Charges Filed after Chemical Leak

Friday, February 8, 2013 @ 03:02 PM gHale

After a deadly 2009 chemical leak during a transfer process went bad, a transportation company now faces a criminal charge of letting hazardous air pollution leak into the environment at an ammonia plant near Swansea, SC.

Werner Transportation Services Inc., of Gainesville, GA, is now under indictment by a federal grand jury in Columbia, SC, for violating the U.S. Clean Air Act, the U.S. Attorney’s Office said. The company faces a fine of up to $500,000 for the criminal misdemeanor charge.

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It all started in July 2009, when Werner Transportation Services negligently released anhydrous ammonia, a hazardous substance, and “negligently placed another person in imminent danger of death and serious bodily injury’’ in violation of federal law, the U.S. Attorney’s Office said.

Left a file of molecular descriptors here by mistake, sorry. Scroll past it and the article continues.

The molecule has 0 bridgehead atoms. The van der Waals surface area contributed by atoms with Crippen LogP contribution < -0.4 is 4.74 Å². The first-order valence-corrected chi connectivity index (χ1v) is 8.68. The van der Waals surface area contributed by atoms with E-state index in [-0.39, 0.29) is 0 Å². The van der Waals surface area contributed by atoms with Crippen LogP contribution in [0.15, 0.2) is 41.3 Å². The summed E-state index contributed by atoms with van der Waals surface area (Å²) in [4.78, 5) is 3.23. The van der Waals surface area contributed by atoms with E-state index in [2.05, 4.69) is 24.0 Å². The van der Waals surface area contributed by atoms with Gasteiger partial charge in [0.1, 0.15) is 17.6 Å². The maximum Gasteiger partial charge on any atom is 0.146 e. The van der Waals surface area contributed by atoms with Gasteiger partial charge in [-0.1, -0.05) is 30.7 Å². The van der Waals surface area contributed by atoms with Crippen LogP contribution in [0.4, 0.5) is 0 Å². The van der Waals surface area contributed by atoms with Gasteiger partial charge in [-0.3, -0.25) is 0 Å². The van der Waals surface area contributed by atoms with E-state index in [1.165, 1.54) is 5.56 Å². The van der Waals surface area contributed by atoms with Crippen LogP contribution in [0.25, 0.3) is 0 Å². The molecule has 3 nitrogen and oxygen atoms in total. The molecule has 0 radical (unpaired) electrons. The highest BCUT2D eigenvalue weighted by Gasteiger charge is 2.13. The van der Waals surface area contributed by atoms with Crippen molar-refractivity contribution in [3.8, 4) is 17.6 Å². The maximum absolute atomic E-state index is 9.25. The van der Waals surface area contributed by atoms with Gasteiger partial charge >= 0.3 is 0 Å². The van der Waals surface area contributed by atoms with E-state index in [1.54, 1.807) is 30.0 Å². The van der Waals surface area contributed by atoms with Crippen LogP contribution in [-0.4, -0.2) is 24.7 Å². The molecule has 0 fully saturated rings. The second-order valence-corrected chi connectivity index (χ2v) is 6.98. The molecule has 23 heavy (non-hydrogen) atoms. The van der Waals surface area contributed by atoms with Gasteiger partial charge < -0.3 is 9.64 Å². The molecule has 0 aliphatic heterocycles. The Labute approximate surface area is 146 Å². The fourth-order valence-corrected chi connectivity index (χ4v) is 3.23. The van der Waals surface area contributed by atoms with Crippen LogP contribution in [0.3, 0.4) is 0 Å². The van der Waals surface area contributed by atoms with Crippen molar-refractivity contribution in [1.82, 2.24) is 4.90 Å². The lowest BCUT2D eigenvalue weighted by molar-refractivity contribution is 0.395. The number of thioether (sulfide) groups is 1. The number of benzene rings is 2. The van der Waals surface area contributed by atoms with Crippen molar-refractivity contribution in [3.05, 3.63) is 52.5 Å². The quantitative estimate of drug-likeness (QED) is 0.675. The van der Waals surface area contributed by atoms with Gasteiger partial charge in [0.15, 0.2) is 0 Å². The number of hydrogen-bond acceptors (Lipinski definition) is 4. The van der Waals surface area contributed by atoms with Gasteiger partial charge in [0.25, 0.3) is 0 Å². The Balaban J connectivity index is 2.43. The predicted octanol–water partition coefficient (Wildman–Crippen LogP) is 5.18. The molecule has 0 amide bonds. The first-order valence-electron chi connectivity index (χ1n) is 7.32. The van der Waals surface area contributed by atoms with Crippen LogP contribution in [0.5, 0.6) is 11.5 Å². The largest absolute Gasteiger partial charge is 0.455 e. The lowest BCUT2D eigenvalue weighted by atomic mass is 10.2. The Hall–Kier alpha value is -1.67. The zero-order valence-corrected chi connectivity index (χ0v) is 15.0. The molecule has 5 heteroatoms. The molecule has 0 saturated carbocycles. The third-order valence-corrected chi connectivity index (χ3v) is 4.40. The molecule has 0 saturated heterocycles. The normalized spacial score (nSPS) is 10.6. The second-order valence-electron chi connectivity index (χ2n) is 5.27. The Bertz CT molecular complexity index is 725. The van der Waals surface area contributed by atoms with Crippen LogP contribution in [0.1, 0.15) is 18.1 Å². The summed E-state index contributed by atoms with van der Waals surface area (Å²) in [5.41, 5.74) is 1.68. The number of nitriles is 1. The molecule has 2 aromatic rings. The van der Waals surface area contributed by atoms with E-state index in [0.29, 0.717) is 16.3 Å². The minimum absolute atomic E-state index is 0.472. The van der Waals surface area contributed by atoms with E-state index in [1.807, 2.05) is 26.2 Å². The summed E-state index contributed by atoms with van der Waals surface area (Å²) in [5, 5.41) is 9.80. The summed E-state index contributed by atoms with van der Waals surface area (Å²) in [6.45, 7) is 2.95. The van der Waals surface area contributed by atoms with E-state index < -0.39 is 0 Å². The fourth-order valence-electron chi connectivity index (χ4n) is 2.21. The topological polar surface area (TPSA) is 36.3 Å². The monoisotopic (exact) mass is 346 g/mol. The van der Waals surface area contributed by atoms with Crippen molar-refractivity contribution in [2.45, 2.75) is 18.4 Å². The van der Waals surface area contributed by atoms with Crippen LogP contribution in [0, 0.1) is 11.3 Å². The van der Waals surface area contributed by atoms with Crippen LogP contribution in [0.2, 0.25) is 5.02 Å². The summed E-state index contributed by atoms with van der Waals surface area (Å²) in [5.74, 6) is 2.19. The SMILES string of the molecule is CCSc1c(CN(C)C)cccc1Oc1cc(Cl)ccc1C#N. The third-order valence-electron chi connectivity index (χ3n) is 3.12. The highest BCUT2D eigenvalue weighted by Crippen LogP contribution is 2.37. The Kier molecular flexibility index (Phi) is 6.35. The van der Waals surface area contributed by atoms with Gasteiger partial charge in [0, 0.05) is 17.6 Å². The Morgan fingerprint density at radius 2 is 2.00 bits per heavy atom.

Unaware of the leak, motorist Jacqueline Ginyard died after driving through a toxic ammonia cloud in front of the Tanner Industries Inc. plant outside Swansea. Ginyard, a health care worker and mother two, was on her way to work when her car became enveloped in the cloud.

The leak occurred after a hose blew out while ammonia was in the process of transferring between the Tanner plant and a Werner tanker truck. Some 7,000 pounds of poisonous ammonia leaked after the wrong type of hose ended up used to make the transfer, state regulators said.

The spreading ammonia, which can burn people’s lungs, sent at least seven people in the Swansea area to the hospital and caused others to flee from the toxic threat. Leaking ammonia blackened trees and other vegetation for hundreds of yards around the Tanner Industries plant.

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